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    Damn! I showed up too late for this thread. I had some good suggestions too. Oh well. Good luck with the Olympus, I'm sure it will suit you just fine.
    Ara
    Just because you're not paranoid doesn't mean they're not out to get you.

  8. #38
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    I'm too late too but too bad, I'm replying anyway

    24/2.8... they're all good
    28/2.8 ... the AI-S is by far the best... AF 28/2.8D is extremely good too if you can live with the looser focus ring
    35/2 AF, AF-D, AI or AI-S, all good
    50/1.8 AI-S with the coupling shoe is the one you want. The later, plasticky one is a rebranded Series E, which isn't bad but isn't in the same league. I use an AF-D 1.4 which is extremely good.
    85/1.8 AF or AF-D, wonderful on manual bodies... an AI-converted 85/1.8 is also good but harder to find
    105/2.5 you already have, a must-own lens
    200/4 AI-S if you want a longer telephoto

    That should get you started

  9. #39

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    Good evening Lina,

    Since you already have 24 mm covered, either a 35 mm or a 50 mm would be a good next choice. If you can afford one, the 35 mm f1.4 AIS is quite good. In the 50 mm choices, I find the old AI long barrel version f2.0 to be the best wide open. Of course, you can get an extra stop from an f1.4, but these don't generally perform as well. I went through four of the f1.4 50 mm lenses prior to finding a good example.

    On the really expensive side of things are the 85 mm f1.4, and the rare 58 mm f1.2. Both of those are also heavy lenses, so they would unbalance your FM a bit.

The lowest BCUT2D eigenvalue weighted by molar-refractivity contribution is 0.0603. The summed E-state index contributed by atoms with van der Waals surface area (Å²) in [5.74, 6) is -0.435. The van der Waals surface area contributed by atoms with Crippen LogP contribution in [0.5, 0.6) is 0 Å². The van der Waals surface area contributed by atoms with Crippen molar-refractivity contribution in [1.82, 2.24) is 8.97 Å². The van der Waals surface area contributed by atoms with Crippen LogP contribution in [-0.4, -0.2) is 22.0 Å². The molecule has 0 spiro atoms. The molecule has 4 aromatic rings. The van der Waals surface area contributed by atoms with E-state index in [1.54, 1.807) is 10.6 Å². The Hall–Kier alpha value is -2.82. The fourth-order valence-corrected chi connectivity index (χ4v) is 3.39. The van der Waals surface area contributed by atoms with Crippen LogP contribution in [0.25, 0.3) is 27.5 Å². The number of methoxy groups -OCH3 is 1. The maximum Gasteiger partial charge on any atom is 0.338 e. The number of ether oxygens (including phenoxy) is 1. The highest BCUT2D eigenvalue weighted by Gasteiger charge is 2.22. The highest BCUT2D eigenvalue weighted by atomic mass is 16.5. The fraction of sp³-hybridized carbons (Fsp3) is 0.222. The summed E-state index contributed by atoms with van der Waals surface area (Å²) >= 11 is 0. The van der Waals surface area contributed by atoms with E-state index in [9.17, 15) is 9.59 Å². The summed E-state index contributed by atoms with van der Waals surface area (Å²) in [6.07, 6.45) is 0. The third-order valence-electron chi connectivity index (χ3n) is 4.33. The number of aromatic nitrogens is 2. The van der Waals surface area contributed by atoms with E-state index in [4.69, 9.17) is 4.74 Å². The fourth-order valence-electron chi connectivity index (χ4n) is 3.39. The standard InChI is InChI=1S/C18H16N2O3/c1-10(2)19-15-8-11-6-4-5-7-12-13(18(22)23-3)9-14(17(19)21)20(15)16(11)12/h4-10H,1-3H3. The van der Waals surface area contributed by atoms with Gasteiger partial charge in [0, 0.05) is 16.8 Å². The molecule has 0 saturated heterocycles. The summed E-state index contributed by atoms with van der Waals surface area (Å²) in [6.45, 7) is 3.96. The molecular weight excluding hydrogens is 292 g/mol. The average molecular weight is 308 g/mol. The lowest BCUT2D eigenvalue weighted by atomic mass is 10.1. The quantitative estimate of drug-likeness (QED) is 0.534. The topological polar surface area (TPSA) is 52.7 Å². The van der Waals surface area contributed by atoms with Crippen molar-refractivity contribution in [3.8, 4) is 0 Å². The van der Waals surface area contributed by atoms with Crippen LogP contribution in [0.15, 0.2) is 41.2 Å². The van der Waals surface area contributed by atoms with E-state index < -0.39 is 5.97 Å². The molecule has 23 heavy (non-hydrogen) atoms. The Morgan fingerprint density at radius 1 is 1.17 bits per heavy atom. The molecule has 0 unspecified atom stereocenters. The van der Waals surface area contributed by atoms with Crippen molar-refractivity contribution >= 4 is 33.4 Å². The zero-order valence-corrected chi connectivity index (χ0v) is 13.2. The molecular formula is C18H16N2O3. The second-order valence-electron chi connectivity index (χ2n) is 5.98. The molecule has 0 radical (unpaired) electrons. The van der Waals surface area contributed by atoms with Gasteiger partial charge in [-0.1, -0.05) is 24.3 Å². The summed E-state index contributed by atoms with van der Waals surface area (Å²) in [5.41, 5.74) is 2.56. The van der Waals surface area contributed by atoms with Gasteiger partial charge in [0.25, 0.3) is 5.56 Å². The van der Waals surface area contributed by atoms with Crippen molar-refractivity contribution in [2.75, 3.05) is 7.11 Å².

Another item that will help with available light photography is the eyepiece rubber cup. This blocks out any side light between your eye and the viewfinder, which makes focusing in low light much easier.

    Ciao!

    Gordon

  10. #40
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    You got a lot of good advice. Let me add a couple of (late) comments

    1) The OM1 is a good idea. I loved mine. I got a Nikon FE because I wanted to get something more like an OM1, but could use my Nikon glass.

    2) The OM1 is definitely better than the OM10. However, your OM10 has lasted this long...

    3) The suggestion about the E-series lenses by Gnashings was good. I have an E-series 100/f2.8 that I love. Best $50 I ever spent. Light too.

    4) Galen Rowell was a big Nikon guy. His website (mountainlight photography) still has an article there about his "camera bag". Lots of good hints. Even though he was sponsored by Nikon, he didn't always recommend the newest, most expensive lenses. One he recommended was a zoom lens that is very good. As Jim Galli noted, some of these are surprising.

    Looks like the Nikon hints are for posterity--someone later looking through the archives. But, it is still good advice.

    I have to say, at camera shows I always look longingly at an OM1...Sorta like getting an Olds trumpet--first loves and all. Maybe someday.

    Matt